The dichotomy, it seems to us, serves more than one function. First, it separates the worthy from the unworthy. In a society that purports to value and reward individual effort, it becomes important to segregate and to stigmatize benefits that are not deemed the result of effort. So, some benefits, such as subsidies for retirement or medical care for the aged, are described as a mere return of earlier contributions. That this claim cannot be defended in accounting terms is ignored. The benefit seems earned, so it seems right.
By contrast, recipients of gratuities are entered on the "not-earning" side of the ledger. This critical classification reinforces the stereotype of the promiscuous, irresponsible drone, who bears children she cannot afford and contributes nothing to society. Government may, out of compassion, provide something for this woman and her children, but it is seen as a gift neither earned nor deserved.
This familiar explanation of the rhetoric of earned right separates the deserving from the undeserving. But the rhetoric has a more subtle function as well. This artificial dichotomy insulates all of us from a recognition of the depth of our own dependence on government and the necessity of the welfare state. In truth, we depend on government to finance our homes, to underwrite our health care, to educate our children, to provide for our support in our later years. But we do not conceptualize this as dependence on government. We perceive many subsidies that government provides either as private (such as nontaxable employer provided health insurance) or as earned (such as Social Security retirement). We presume we have purchased these rights with our labor -- either current or past -- and we conduct ourselves as owners, as free persons, not government clients.
On a purely pragmatic level, if we ignore its illogical nature and its harsh treatment of the poor, this system almost works. In good times, at least, most Americans have paying jobs. They participate in the earned right sphere of government distribution. In this sphere, they may have limited material wealth, but they have the dignity and satisfaction of self-reliance. They conform to a cherished, if fraudulent, national image of autonomy. That one can accept Social Security retirement benefits and Medicare, perform no labor, and consider oneself autonomous is surely a tribute to the rhetorical power of earned right.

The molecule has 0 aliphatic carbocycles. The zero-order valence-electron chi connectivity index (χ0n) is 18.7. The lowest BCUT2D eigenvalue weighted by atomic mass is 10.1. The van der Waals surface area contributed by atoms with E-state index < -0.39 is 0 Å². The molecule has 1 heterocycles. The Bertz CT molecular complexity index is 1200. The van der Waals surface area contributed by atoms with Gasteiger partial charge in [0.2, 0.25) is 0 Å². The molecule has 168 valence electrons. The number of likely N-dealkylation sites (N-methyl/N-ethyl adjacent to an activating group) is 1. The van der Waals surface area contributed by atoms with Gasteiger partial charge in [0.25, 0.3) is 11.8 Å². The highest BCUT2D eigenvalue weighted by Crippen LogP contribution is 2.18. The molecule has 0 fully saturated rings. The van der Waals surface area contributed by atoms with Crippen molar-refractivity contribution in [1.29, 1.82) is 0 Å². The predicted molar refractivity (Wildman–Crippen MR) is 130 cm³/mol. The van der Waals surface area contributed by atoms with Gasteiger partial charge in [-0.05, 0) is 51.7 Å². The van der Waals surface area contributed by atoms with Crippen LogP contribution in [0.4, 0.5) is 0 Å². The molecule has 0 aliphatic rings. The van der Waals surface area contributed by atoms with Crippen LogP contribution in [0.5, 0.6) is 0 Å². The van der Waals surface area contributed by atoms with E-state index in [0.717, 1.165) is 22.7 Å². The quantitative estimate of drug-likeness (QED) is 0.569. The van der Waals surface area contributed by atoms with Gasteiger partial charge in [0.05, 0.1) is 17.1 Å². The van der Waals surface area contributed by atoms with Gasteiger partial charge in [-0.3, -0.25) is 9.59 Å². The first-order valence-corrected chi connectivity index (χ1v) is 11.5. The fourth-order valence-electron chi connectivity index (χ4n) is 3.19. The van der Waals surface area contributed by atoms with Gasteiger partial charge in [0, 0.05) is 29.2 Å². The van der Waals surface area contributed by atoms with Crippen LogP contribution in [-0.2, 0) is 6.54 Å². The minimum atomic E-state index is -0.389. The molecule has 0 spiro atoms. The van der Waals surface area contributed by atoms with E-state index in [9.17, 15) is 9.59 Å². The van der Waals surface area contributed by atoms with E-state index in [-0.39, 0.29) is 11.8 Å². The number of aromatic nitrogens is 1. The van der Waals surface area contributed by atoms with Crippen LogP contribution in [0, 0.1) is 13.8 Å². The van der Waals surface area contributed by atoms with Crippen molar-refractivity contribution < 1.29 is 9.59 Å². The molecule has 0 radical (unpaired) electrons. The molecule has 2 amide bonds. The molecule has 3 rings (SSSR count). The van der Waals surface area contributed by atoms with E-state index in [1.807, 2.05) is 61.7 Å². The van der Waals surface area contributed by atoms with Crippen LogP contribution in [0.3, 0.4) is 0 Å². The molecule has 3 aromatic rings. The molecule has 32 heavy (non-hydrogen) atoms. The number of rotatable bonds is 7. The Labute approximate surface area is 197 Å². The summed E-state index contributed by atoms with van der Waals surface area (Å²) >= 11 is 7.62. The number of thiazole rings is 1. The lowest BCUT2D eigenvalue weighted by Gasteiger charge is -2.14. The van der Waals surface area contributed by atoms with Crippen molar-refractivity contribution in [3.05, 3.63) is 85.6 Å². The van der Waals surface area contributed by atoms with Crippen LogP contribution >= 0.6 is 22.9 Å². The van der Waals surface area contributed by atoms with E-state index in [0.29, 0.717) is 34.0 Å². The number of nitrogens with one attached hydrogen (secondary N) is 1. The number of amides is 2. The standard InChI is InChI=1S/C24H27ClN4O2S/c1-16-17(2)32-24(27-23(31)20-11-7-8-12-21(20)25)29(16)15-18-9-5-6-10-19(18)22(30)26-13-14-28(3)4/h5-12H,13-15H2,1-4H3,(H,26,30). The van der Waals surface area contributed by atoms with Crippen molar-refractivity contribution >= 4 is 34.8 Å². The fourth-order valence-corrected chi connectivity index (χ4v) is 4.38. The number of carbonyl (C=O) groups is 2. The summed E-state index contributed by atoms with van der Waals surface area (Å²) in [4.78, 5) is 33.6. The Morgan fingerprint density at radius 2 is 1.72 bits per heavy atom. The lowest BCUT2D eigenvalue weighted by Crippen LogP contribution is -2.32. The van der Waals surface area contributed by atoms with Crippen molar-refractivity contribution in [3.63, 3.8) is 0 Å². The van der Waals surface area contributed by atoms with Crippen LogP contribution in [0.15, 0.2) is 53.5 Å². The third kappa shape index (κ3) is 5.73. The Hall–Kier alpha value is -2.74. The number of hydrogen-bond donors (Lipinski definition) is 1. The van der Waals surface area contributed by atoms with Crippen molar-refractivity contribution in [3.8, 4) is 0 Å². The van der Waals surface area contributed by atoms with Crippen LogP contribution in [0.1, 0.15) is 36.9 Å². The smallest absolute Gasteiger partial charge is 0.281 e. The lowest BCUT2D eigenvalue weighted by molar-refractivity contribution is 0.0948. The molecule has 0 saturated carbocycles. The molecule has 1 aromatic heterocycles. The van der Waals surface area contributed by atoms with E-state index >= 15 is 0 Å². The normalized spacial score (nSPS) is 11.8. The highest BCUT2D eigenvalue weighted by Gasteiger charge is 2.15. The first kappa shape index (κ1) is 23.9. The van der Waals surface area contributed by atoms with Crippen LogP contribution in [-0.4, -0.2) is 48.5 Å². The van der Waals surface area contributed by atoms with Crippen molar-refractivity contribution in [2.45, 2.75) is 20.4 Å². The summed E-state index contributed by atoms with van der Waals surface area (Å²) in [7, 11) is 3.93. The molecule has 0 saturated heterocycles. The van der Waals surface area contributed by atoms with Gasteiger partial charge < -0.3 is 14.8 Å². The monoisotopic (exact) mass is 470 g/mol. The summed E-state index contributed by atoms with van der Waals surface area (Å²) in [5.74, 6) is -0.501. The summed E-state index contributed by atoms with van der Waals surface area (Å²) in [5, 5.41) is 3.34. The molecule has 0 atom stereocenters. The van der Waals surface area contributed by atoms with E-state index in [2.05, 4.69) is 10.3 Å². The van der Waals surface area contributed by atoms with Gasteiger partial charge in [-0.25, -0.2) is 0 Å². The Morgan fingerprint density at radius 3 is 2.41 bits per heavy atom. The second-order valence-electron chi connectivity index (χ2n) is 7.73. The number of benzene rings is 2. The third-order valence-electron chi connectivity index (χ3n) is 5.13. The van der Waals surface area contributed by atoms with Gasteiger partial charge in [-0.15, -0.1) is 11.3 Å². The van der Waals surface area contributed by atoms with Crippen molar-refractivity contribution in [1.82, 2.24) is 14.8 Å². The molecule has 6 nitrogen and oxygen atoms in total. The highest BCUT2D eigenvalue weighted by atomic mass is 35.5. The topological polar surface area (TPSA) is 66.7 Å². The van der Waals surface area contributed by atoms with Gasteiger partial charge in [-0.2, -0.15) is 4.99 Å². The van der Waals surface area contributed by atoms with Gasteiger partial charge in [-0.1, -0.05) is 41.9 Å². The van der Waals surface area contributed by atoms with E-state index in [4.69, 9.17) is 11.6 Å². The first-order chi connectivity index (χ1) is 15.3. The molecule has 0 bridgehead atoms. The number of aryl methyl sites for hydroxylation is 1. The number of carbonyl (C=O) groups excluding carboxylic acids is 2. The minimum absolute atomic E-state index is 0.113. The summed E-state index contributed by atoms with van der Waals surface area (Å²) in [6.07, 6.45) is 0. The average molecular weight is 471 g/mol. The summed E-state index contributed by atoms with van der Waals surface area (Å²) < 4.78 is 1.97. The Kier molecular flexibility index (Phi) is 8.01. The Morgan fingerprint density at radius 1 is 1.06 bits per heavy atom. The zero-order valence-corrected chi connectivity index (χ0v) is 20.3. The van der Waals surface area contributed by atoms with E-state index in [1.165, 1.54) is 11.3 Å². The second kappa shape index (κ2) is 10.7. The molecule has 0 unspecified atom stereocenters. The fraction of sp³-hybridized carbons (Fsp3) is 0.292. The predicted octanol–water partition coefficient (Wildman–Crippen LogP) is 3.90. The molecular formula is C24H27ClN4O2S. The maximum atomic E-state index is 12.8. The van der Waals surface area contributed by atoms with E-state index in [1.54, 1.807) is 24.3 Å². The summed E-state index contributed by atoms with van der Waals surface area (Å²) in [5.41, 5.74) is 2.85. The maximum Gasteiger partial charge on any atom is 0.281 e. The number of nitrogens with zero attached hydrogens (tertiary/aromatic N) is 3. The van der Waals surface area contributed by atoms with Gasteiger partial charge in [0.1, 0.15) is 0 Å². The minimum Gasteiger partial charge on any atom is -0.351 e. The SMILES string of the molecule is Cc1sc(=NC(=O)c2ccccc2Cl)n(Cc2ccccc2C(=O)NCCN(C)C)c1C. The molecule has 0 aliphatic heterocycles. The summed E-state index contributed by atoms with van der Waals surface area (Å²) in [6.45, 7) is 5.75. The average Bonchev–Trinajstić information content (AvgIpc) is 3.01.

The ideology of earned right thus allows us to have a welfare state while denying that we have one. But by obtaining many of the necessary benefits of a welfare state without acknowledging its existence, we avoid having to confront and resolve the ultimate dilemma Rust poses: how can individual freedom be maintained if inter-dependency is acknowledged? Rust warns that the two cannot co-exist; the moral of Rust is that we must avoid dependency if we are to maintain our freedom.
But in the end, the authoritarianism implicitly sanctioned in Rust is not the inevitable concommitant of dependency. It is rather the byproduct of the Court's unreal embrace of laissez faire. Pretending, as the Court does in Rust, that only those dependent on government face threats to their freedom obscures the universality of the conflict. The problems of freedom and interdependency run deeper and wider than the Rust Court or current political debate dares acknowledge. In fact, whether we call our benefits earned or unearned -- whether we rely on AFDC or the subsidies in the Internal Revenue Code -- we all depend on government as surely as do the clients of Title X. None of us can escape to Justice Rehnquist's idyllic state of nature. If freedom only resides there, as the Rust Court suggests, then none of us can be free.
Rust insists that freedom and dependency are joined in an inverse relationship, where one can only increase as the other decreases. That freedom and dependence are related is clear enough -- but the Rust Court has the relationship backwards. Interdependence need not threaten freedom; it may secure it. Indeed, it is those government programs with the largest number of recipients -- those that come closest to being universal -- which are most strongly supported by public opinion and most fiercely defended from government meddling. Though the courts and the Congress are free under Rust to treat citizens callously and cavalierly even in broad middle class programs, in practice the broader the program, the lower the risk.
The moral of Rust, then, may be very different from what its author intended. The path to safeguarding our freedom seems to lead toward a greater recognition -- indeed, a welcoming -- of interdependence as freedom's ally. The task Rust sets is not to wall ourselves off in a bunker of private right, but to clear away the ideological obstacles that portray government subsidies as a threat to free choice or an infringement to liberty. Rust suggests a chilling paradox -- that all of us need government and none of us is safe from it. Only when we confront that paradox can we develop a real solution to the challenge of interdependence one that accepts neither the unrestrained authority nor the unreal libertarianism that form the two poles of Rust.